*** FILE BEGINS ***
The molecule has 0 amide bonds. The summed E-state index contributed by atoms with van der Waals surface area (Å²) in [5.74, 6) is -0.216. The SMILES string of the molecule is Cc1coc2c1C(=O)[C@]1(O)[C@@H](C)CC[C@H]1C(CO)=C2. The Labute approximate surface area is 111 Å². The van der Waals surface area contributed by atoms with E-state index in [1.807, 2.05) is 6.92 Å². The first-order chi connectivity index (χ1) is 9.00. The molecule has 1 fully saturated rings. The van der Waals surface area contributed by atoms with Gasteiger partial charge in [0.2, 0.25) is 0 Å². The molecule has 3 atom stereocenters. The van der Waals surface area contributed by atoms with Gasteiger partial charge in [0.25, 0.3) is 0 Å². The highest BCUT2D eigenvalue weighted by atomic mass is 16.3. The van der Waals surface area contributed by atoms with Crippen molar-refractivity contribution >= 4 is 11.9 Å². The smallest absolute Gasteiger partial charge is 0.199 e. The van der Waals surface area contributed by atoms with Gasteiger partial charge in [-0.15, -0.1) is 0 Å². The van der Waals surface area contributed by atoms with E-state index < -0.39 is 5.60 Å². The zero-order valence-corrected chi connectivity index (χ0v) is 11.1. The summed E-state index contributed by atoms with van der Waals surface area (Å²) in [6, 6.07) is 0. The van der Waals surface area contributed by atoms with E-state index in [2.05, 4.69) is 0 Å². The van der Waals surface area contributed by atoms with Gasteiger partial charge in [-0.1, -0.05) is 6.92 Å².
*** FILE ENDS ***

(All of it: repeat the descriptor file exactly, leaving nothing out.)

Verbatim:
The molecule has 0 amide bonds. The summed E-state index contributed by atoms with van der Waals surface area (Å²) in [5.74, 6) is -0.216. The SMILES string of the molecule is Cc1coc2c1C(=O)[C@]1(O)[C@@H](C)CC[C@H]1C(CO)=C2. The Labute approximate surface area is 111 Å². The van der Waals surface area contributed by atoms with E-state index in [1.807, 2.05) is 6.92 Å². The first-order chi connectivity index (χ1) is 9.00. The molecule has 1 fully saturated rings. The van der Waals surface area contributed by atoms with Gasteiger partial charge in [0.2, 0.25) is 0 Å². The molecule has 3 atom stereocenters. The van der Waals surface area contributed by atoms with Gasteiger partial charge in [0.25, 0.3) is 0 Å². The highest BCUT2D eigenvalue weighted by atomic mass is 16.3. The van der Waals surface area contributed by atoms with Crippen molar-refractivity contribution >= 4 is 11.9 Å². The smallest absolute Gasteiger partial charge is 0.199 e. The van der Waals surface area contributed by atoms with Gasteiger partial charge in [-0.15, -0.1) is 0 Å². The van der Waals surface area contributed by atoms with E-state index < -0.39 is 5.60 Å². The zero-order valence-corrected chi connectivity index (χ0v) is 11.1. The summed E-state index contributed by atoms with van der Waals surface area (Å²) in [6, 6.07) is 0. The van der Waals surface area contributed by atoms with E-state index in [2.05, 4.69) is 0 Å². The van der Waals surface area contributed by atoms with Gasteiger partial charge in [-0.1, -0.05) is 6.92 Å².